The Quantity Question. Perhaps an even more fundamental question is whether, in the current fiscal and technological environments, it is advisable to pursue qualitative military-technology superiority at the expense of numbers. During World War I, English mathematician and father of the field of operations research, Frederick William Lanchester, devised a set of differential equations to describe the power relationships between opposing military forces. Dubbed Lanchester’s Laws, the equations predict that the power of a force in “modern” military engagements is proportional to the squared number of individual warfighting units. Writing as he was at the beginning of the twentieth century, Lanchester did not make specific allowances for the force multiplier effect of advanced technologies, to include everything from nuclear weapons to guided munitions. He, therefore, concludes that a force will require an N-squared increase in technology quality to compensate for an adversary’s N-fold increase in quantity (i.e., quantity trumps quality).

Even if we assume a more conservative model, where the impact of technological quality is proportional to quantity, Lanchester’s Laws have stark implications for a techno-centric offset strategy that imposes trade-offs between quantity and quality. In the case of the F-22, the world’s premier air superiority platform, a single aircraft can carry up to eight air-to-air missiles and simultaneously engage up to four targets. Regardless of its awesome capabilities, however, one cannot help but wonder how the F-22 would perform in a battle of attrition against swarms of relatively low cost, ultra-maneuverable Unmanned Combat Aerial Systems like the Kratos UCAS-167A – an aircraft derived in part from a U.S. built, high performance target drone. What happens, for instance, when the F-22’s limited missile complement is expended on waves of “good enough” opposing aircraft? Moreover, every loss due to maintenance or operator error would disproportionately impact the qualitatively superior, but numerically inferior force – an asymmetry that could spell disaster in a protracted campaign.

Not Your Fathers Offset. Notwithstanding the above, it should go without saying that technology is an important part of American military strategy. In an era where market forces have both catalyzed and metastasized advanced research and development, however, the way we think about technology as an element of military power should evolve. DOD’s historical bias toward qualitative technological superiority must be balanced by cost, quantity, and obsolescence considerations in order to sustain a force that is both numerically sufficient and operationally relevant for a full spectrum of military contingencies. As technology continues to evolve at faster and faster rates outside the confines of the traditional military-industrial complex, lower financial and organizational barriers to adoption favor nimble, emerging powers. Within this context, long-lifetime, high cost, “exquisite” weapon systems represent a potential strategic vulnerability increasingly at risk of innovation-fueled disruption.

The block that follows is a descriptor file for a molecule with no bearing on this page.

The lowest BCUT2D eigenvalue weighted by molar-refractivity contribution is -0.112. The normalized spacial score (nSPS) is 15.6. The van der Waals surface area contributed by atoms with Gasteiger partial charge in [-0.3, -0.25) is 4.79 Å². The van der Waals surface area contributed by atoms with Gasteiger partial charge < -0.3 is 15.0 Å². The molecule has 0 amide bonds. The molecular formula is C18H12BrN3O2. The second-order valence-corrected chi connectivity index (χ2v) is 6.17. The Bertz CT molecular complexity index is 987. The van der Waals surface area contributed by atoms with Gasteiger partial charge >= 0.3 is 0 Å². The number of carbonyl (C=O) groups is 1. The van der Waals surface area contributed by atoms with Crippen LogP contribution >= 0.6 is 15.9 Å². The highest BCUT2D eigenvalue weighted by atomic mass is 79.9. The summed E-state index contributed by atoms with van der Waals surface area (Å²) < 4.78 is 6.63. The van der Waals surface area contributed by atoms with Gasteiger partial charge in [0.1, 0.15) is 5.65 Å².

Once upon a time, the combination of American defense and American industry was an unstoppable force that won two world wars. Today, however, a highly specialized and financially dependent defense industrial base has replaced the manufacture of high quality military capabilities substantially underwritten by dual-use infrastructure and know-how. The efficacy of the current model is predicated on DOD maintaining a virtual monopoly on advanced military-grade technologies – a state of affairs that no longer exists. With the unconstrained proliferation and acceleration of R&D, individual technologies are no longer sustainable differentiators. In this environment, DOD needs an offset strategy that’s less concerned with finding the next “golden BB” and instead enables the U.S. military to become the world leader in rapidly, systematically, and sustainably internalizing (and complementing) the high tech outputs of America’s most sustainable competitive advantage – the commercial high tech marketplace.

Adam Jay Harrison is Director of the Center for Smart Defense at West Virginia University. He is former Director of the Department of Defense Technical Operations Support Activity and founder of Mav6, an Inc. 500 aerospace and defense technology company.